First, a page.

More and more young people are committing suicide in New Delhi, and experts are blaming a variety of factors: from the fast-paced lifestyle to family and professional demands.
According to Delhi Police statistics, 784 people, including 449 males and 335 females, in the age group of 15-29 took their lives in the city in 2006.
This was a rise from the 651 suicides (370 males and 281 females) in 2005 and 625 (342 men and 283 women) the year before.
A Delhi Police spokesman said that suicide by hanging was the most favoured method to die.
In 2006, 295 young men and 199 young women hanged themselves, up from 233 males and 146 females the year before.
A few days ago, a young woman hanged herself from the ceiling fan of her residence in south Delhi's RK Puram area, apparently over her poor performance in exams.
Sunita (name changed), 27, was pursuing masters in business administration. Police said she was depressed for a few days, and this might have forced her to take the extreme step.
Earlier, a 24-year-old woman engineer working in a call centre in Noida, in suburban New Delhi, committed suicide, after possibly suffering from depression.
Namrata, who lived in west Delhi's Uttam Nagar area, was rushed to a hospital after she collapsed in the washroom of her Tech Mahindra's Noida office. Police said her post-mortem revealed that she had consumed poisons pills.
"Her family had fixed her marriage with a Bangalore boy and Namrata apparently was not happy over this," a police officer said. "She had said so to some of her colleagues."
Explains Sameer Malhotra, a psychiatrist and psychotherapist with Fortis Hospital here: "The social support system for youngsters has gone down drastically with the proliferation of more nuclear families and live-in relations.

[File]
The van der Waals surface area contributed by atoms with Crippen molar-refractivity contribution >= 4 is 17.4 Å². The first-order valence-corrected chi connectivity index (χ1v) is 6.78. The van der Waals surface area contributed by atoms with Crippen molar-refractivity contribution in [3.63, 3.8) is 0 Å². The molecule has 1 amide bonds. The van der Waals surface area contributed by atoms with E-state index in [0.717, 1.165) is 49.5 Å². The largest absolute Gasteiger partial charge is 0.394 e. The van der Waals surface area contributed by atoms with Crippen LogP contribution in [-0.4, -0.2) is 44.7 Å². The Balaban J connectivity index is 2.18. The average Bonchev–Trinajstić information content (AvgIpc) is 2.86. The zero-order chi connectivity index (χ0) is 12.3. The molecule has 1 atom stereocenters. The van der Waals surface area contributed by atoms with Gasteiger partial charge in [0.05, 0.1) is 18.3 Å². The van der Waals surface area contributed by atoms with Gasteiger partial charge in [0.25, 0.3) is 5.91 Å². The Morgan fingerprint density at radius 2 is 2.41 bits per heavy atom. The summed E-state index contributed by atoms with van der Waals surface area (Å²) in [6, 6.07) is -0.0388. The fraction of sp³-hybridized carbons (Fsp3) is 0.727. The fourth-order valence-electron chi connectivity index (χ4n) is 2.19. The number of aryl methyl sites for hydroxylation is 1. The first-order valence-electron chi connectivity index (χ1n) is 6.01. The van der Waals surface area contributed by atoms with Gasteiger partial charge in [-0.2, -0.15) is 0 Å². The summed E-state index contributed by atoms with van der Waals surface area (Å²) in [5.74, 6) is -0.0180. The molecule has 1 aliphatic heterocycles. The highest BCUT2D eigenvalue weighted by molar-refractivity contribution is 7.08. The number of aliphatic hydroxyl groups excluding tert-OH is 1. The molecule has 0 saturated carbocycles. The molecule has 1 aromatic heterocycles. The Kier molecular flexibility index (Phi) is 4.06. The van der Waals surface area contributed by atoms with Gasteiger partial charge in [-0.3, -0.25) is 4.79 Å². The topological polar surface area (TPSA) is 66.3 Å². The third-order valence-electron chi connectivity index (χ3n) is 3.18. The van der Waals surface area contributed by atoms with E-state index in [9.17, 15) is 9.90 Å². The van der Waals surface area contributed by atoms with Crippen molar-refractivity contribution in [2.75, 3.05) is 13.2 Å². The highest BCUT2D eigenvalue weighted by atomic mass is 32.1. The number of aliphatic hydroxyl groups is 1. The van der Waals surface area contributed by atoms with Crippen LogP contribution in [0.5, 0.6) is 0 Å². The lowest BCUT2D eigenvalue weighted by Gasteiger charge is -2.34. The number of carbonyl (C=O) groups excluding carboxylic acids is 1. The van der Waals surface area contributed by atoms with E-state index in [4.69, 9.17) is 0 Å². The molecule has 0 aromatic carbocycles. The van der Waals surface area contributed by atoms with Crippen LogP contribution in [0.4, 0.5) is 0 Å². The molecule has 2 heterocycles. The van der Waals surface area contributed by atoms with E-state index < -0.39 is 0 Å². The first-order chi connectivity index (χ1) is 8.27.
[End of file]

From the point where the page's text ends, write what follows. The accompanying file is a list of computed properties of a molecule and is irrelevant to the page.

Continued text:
"They (youths mainly form middle-income class) are finding it difficult to keep pace with the fast-moving metro life and growing demands made on them. Youth have created an undue pressure upon themselves. To cope with stress, they are also dragging themselves to alcohol and drugs.
"The rise in such cases among youth is an indication that we are persistently failing in our efforts to provide them a reason for a meaningful existence", Malhotra told IANS.
Some other common factors blamed for suicides include family problems, illness, love affairs gone sour, dowry disputes, poverty and unemployment.
"Suicide has become one of the most common causes of death among the young and adolescent population. It's a devastating tragedy that affects family, society and the country at large," social activist Swami Agnivesh told IANS.
"Success, wealth and consumerism are worshipped in today's society. India's economic success story too has resulted in escalating aspirations. Young people feel they can achieve anything and want instant gratification. When they don't succeed, they get impatient and frustrated. They find failures harder to handle," he said.